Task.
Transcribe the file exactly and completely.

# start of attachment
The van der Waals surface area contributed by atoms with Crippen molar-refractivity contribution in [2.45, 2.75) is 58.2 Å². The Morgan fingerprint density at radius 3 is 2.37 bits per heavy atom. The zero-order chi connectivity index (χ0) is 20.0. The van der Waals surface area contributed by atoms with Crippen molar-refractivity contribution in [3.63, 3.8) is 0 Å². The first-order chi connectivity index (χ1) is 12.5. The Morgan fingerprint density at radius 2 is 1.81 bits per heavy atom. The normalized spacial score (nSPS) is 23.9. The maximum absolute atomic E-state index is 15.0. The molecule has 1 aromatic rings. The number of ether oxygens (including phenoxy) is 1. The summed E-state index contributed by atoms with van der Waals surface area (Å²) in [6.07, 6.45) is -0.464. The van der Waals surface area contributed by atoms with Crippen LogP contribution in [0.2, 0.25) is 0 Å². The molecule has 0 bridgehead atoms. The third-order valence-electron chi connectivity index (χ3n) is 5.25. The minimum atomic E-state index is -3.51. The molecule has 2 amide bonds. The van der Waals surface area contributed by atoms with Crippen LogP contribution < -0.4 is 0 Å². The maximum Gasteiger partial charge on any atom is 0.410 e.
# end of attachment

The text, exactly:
The van der Waals surface area contributed by atoms with Crippen molar-refractivity contribution in [2.45, 2.75) is 58.2 Å². The Morgan fingerprint density at radius 3 is 2.37 bits per heavy atom. The zero-order chi connectivity index (χ0) is 20.0. The van der Waals surface area contributed by atoms with Crippen molar-refractivity contribution in [3.63, 3.8) is 0 Å². The first-order chi connectivity index (χ1) is 12.5. The Morgan fingerprint density at radius 2 is 1.81 bits per heavy atom. The normalized spacial score (nSPS) is 23.9. The maximum absolute atomic E-state index is 15.0. The molecule has 1 aromatic rings. The number of ether oxygens (including phenoxy) is 1. The summed E-state index contributed by atoms with van der Waals surface area (Å²) in [6.07, 6.45) is -0.464. The van der Waals surface area contributed by atoms with Crippen LogP contribution in [0.2, 0.25) is 0 Å². The molecule has 0 bridgehead atoms. The third-order valence-electron chi connectivity index (χ3n) is 5.25. The minimum atomic E-state index is -3.51. The molecule has 2 amide bonds. The van der Waals surface area contributed by atoms with Crippen LogP contribution < -0.4 is 0 Å². The maximum Gasteiger partial charge on any atom is 0.410 e.